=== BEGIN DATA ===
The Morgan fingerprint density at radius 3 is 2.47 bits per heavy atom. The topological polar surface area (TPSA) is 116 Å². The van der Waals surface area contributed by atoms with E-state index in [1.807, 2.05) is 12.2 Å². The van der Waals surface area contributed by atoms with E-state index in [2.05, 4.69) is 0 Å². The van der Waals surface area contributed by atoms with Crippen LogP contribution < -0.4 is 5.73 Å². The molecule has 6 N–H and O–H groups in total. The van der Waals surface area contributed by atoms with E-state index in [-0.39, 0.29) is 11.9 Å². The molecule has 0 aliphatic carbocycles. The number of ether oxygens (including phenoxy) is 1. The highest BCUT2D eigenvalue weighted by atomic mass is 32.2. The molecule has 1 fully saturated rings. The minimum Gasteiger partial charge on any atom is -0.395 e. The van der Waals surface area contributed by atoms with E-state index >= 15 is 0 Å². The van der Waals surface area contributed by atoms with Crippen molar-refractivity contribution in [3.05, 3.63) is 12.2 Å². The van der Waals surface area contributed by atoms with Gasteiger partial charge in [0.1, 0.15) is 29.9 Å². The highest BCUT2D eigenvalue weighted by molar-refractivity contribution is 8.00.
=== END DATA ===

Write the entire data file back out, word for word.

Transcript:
The Morgan fingerprint density at radius 3 is 2.47 bits per heavy atom. The topological polar surface area (TPSA) is 116 Å². The van der Waals surface area contributed by atoms with E-state index in [1.807, 2.05) is 12.2 Å². The van der Waals surface area contributed by atoms with E-state index in [2.05, 4.69) is 0 Å². The van der Waals surface area contributed by atoms with Crippen LogP contribution < -0.4 is 5.73 Å². The molecule has 6 N–H and O–H groups in total. The van der Waals surface area contributed by atoms with E-state index in [-0.39, 0.29) is 11.9 Å². The molecule has 0 aliphatic carbocycles. The number of ether oxygens (including phenoxy) is 1. The highest BCUT2D eigenvalue weighted by atomic mass is 32.2. The molecule has 1 fully saturated rings. The minimum Gasteiger partial charge on any atom is -0.395 e. The van der Waals surface area contributed by atoms with E-state index >= 15 is 0 Å². The van der Waals surface area contributed by atoms with Crippen molar-refractivity contribution in [3.05, 3.63) is 12.2 Å². The van der Waals surface area contributed by atoms with Gasteiger partial charge in [0.1, 0.15) is 29.9 Å². The highest BCUT2D eigenvalue weighted by molar-refractivity contribution is 8.00.